Cdc25A is an unstable protein whose cellular levels are regulated by periodic synthesis and by ubiquitin-mediated proteolysis. In late G1 phase, Cdc25A accumulates as a result of E2F-1- and c-Myc-mediated transcriptional activation (Jinno et al., 1994; Galaktionov et al., 1996; Vigo et al., 1999). Cdc25A then dephosphorylates Cdk2, activating Cdk2/Cyclin E complex which, in turn, creates an autoamplification loop further phosphorylating and activating Cdc25A (Hoffmann et al., 1994). This apparently contributes to S phase progression by recruiting the essential replication factor Cdc45 and DNA polymerase on replication origins (Zou and Stillman, 1998). Recent findings seem to challenge the notion that Cdk2/Cyclin E complex is essential to trigger cell-cycle progression, since both cyclin E- and Cdk2-deficient MEFs can apparently proceed normally through the cell cycle (Geng et al., 2003; Ortega et al., 2003; Parisi et al., 2003). Therefore, it could be speculated that Cdc25A regulation of the G1/S transition also occurs through the dephosphorylation of substrates distinct from Cdk2, but still involved in controlling this cell-cycle transition.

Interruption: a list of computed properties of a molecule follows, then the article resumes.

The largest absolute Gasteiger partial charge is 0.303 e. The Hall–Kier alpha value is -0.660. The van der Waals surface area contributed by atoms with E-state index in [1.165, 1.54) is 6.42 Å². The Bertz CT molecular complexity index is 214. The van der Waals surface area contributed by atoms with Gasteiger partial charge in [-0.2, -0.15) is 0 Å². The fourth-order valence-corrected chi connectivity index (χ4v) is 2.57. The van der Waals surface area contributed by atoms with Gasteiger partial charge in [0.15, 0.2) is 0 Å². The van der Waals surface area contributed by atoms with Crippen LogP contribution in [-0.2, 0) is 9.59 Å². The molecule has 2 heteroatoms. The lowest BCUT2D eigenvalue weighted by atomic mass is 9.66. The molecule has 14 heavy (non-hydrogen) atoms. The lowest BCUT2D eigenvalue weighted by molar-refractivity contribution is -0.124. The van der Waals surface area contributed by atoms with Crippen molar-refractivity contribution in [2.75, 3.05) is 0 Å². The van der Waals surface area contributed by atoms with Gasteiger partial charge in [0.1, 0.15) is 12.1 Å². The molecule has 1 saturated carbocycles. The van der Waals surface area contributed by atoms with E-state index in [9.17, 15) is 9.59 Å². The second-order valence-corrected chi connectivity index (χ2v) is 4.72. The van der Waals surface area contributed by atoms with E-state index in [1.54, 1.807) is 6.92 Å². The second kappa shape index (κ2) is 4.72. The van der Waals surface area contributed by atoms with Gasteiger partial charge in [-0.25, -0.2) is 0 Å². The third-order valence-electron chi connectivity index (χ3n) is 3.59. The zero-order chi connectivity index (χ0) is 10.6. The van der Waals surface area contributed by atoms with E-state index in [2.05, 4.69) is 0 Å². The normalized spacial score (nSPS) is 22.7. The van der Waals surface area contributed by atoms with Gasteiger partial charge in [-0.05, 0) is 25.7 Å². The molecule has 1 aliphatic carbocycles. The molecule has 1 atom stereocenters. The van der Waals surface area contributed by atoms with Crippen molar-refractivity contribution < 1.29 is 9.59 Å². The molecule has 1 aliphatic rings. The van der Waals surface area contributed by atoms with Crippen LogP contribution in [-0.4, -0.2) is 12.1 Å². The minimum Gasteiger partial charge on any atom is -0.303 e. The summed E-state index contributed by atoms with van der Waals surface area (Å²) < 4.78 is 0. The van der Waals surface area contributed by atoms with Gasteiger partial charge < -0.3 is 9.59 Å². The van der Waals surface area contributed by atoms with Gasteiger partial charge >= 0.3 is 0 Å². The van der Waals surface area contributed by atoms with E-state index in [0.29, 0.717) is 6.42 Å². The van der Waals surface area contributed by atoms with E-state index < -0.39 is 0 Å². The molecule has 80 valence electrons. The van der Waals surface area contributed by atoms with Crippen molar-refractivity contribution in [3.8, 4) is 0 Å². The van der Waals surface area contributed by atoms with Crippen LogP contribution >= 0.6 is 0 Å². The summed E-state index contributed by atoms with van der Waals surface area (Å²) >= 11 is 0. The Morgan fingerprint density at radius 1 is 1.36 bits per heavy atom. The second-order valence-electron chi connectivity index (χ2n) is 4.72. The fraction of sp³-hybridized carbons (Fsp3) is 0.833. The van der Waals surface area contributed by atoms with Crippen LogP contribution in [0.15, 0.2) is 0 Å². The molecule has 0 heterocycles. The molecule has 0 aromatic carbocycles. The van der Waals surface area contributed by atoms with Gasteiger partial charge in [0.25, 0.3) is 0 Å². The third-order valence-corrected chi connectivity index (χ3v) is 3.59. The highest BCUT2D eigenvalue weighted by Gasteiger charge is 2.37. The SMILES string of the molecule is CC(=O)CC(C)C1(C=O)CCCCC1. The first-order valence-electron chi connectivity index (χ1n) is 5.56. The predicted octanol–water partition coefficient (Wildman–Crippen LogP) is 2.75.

Cdc25A is constantly turned over in cycling cells. From the time it first appears in late G1, and until mitosis, continuous de novo Cdc25A synthesis is counterbalanced by its degradation through the ubiquitin–proteasome pathway, thus maintaining a fixed activation threshold for Cdk2 dephosphorylation. Cdc25A ubiquitylation is mediated by two ubiquitin ligase complexes, APC/CCdh1 and SCFβTrCP, each acting at distinct stages of the cell cycle (Donzelli et al., 2002; Busino et al., 2003). Interaction with these complexes requires specific recognition motifs in Cdc25A. Binding of Cdc25A to SCFβTrCP requires the phosphorylation of serine residues within a so-called DSG motif, while interaction with APC/CCdh1 is dependent upon a KEN motif without apparent requirement for post-translational modifications (Figure 1). Throughout the text, we have numbered amino-acid residues according to the human Cdc25A protein sequence described in the NCBI database (accession number BC007401). We have verified this sequence by analysing cDNA samples from different human tissue sources.